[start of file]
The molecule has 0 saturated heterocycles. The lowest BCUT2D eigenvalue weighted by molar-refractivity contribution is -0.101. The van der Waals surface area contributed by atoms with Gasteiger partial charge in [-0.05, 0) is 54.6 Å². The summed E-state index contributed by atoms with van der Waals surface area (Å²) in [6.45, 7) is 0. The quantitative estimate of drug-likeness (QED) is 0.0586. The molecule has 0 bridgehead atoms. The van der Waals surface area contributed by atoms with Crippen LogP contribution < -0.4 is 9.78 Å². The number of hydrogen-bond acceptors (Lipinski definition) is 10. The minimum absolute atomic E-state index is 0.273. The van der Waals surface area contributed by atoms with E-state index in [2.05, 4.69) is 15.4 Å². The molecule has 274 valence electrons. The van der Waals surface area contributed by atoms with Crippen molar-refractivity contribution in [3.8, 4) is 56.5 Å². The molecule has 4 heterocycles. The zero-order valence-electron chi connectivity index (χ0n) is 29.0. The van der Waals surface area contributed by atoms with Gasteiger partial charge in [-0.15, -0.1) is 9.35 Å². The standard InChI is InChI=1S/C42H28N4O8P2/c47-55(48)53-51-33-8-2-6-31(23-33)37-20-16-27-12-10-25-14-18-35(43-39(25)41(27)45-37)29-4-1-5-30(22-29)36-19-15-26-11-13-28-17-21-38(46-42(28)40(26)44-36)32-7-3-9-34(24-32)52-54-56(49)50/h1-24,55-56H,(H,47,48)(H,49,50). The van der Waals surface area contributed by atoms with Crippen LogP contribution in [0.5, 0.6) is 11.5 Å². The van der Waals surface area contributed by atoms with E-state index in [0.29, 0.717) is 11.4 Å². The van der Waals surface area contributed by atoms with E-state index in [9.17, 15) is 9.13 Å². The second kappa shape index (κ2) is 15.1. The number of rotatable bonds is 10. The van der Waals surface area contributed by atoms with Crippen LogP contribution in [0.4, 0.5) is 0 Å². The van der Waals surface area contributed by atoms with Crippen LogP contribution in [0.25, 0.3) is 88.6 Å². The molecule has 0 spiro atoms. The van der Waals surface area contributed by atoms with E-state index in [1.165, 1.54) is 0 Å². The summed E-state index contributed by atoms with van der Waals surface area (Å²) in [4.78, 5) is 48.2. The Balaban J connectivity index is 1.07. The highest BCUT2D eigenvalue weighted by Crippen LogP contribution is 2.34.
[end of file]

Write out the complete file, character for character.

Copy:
The molecule has 0 saturated heterocycles. The lowest BCUT2D eigenvalue weighted by molar-refractivity contribution is -0.101. The van der Waals surface area contributed by atoms with Gasteiger partial charge in [-0.05, 0) is 54.6 Å². The summed E-state index contributed by atoms with van der Waals surface area (Å²) in [6.45, 7) is 0. The quantitative estimate of drug-likeness (QED) is 0.0586. The molecule has 0 bridgehead atoms. The van der Waals surface area contributed by atoms with Crippen LogP contribution < -0.4 is 9.78 Å². The number of hydrogen-bond acceptors (Lipinski definition) is 10. The minimum absolute atomic E-state index is 0.273. The van der Waals surface area contributed by atoms with E-state index in [2.05, 4.69) is 15.4 Å². The molecule has 274 valence electrons. The van der Waals surface area contributed by atoms with Crippen molar-refractivity contribution in [3.8, 4) is 56.5 Å². The molecule has 4 heterocycles. The zero-order valence-electron chi connectivity index (χ0n) is 29.0. The van der Waals surface area contributed by atoms with Gasteiger partial charge in [-0.15, -0.1) is 9.35 Å². The standard InChI is InChI=1S/C42H28N4O8P2/c47-55(48)53-51-33-8-2-6-31(23-33)37-20-16-27-12-10-25-14-18-35(43-39(25)41(27)45-37)29-4-1-5-30(22-29)36-19-15-26-11-13-28-17-21-38(46-42(28)40(26)44-36)32-7-3-9-34(24-32)52-54-56(49)50/h1-24,55-56H,(H,47,48)(H,49,50). The van der Waals surface area contributed by atoms with Crippen LogP contribution in [0.5, 0.6) is 11.5 Å². The van der Waals surface area contributed by atoms with E-state index in [0.29, 0.717) is 11.4 Å². The van der Waals surface area contributed by atoms with E-state index in [9.17, 15) is 9.13 Å². The second kappa shape index (κ2) is 15.1. The number of rotatable bonds is 10. The van der Waals surface area contributed by atoms with Crippen LogP contribution in [0.4, 0.5) is 0 Å². The van der Waals surface area contributed by atoms with Crippen LogP contribution in [0.25, 0.3) is 88.6 Å². The molecule has 0 spiro atoms. The van der Waals surface area contributed by atoms with E-state index in [1.165, 1.54) is 0 Å². The summed E-state index contributed by atoms with van der Waals surface area (Å²) in [4.78, 5) is 48.2. The Balaban J connectivity index is 1.07. The highest BCUT2D eigenvalue weighted by Crippen LogP contribution is 2.34.